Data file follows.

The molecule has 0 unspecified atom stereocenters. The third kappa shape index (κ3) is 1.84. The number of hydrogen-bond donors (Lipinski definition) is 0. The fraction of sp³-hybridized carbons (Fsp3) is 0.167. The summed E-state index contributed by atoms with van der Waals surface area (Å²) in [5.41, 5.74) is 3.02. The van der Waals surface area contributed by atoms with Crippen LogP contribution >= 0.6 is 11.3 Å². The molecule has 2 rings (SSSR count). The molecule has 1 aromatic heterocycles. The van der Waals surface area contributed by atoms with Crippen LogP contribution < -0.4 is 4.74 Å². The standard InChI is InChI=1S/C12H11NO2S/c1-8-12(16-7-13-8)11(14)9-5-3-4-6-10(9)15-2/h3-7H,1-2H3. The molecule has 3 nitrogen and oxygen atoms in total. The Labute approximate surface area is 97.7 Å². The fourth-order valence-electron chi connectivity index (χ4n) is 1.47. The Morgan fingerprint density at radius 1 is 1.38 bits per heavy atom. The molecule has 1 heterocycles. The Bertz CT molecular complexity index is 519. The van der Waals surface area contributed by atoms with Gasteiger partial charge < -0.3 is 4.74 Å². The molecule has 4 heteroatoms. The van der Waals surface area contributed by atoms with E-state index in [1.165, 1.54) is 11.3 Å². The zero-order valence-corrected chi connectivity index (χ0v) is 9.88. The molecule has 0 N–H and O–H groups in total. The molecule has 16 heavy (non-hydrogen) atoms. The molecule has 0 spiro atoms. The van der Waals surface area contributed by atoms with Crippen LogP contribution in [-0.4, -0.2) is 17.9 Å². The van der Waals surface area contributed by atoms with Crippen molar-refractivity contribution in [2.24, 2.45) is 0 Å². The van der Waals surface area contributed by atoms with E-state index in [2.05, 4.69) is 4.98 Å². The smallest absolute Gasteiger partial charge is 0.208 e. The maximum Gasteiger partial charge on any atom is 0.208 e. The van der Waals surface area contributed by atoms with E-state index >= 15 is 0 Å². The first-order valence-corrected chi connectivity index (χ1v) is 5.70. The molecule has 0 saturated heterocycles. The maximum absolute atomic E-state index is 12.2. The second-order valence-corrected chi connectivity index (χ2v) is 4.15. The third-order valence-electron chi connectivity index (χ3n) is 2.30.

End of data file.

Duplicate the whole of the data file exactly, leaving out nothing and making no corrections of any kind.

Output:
The molecule has 0 unspecified atom stereocenters. The third kappa shape index (κ3) is 1.84. The number of hydrogen-bond donors (Lipinski definition) is 0. The fraction of sp³-hybridized carbons (Fsp3) is 0.167. The summed E-state index contributed by atoms with van der Waals surface area (Å²) in [5.41, 5.74) is 3.02. The van der Waals surface area contributed by atoms with Crippen LogP contribution >= 0.6 is 11.3 Å². The molecule has 2 rings (SSSR count). The molecule has 1 aromatic heterocycles. The van der Waals surface area contributed by atoms with Crippen LogP contribution < -0.4 is 4.74 Å². The standard InChI is InChI=1S/C12H11NO2S/c1-8-12(16-7-13-8)11(14)9-5-3-4-6-10(9)15-2/h3-7H,1-2H3. The molecule has 3 nitrogen and oxygen atoms in total. The Labute approximate surface area is 97.7 Å². The fourth-order valence-electron chi connectivity index (χ4n) is 1.47. The Morgan fingerprint density at radius 1 is 1.38 bits per heavy atom. The molecule has 1 heterocycles. The Bertz CT molecular complexity index is 519. The van der Waals surface area contributed by atoms with Gasteiger partial charge < -0.3 is 4.74 Å². The molecule has 4 heteroatoms. The van der Waals surface area contributed by atoms with E-state index in [1.165, 1.54) is 11.3 Å². The zero-order valence-corrected chi connectivity index (χ0v) is 9.88. The molecule has 0 N–H and O–H groups in total. The molecule has 16 heavy (non-hydrogen) atoms. The molecule has 0 spiro atoms. The van der Waals surface area contributed by atoms with Crippen LogP contribution in [-0.4, -0.2) is 17.9 Å². The van der Waals surface area contributed by atoms with Crippen molar-refractivity contribution in [2.24, 2.45) is 0 Å². The van der Waals surface area contributed by atoms with E-state index in [2.05, 4.69) is 4.98 Å². The smallest absolute Gasteiger partial charge is 0.208 e. The maximum Gasteiger partial charge on any atom is 0.208 e. The van der Waals surface area contributed by atoms with E-state index >= 15 is 0 Å². The first-order valence-corrected chi connectivity index (χ1v) is 5.70. The molecule has 0 saturated heterocycles. The maximum absolute atomic E-state index is 12.2. The second-order valence-corrected chi connectivity index (χ2v) is 4.15. The third-order valence-electron chi connectivity index (χ3n) is 2.30.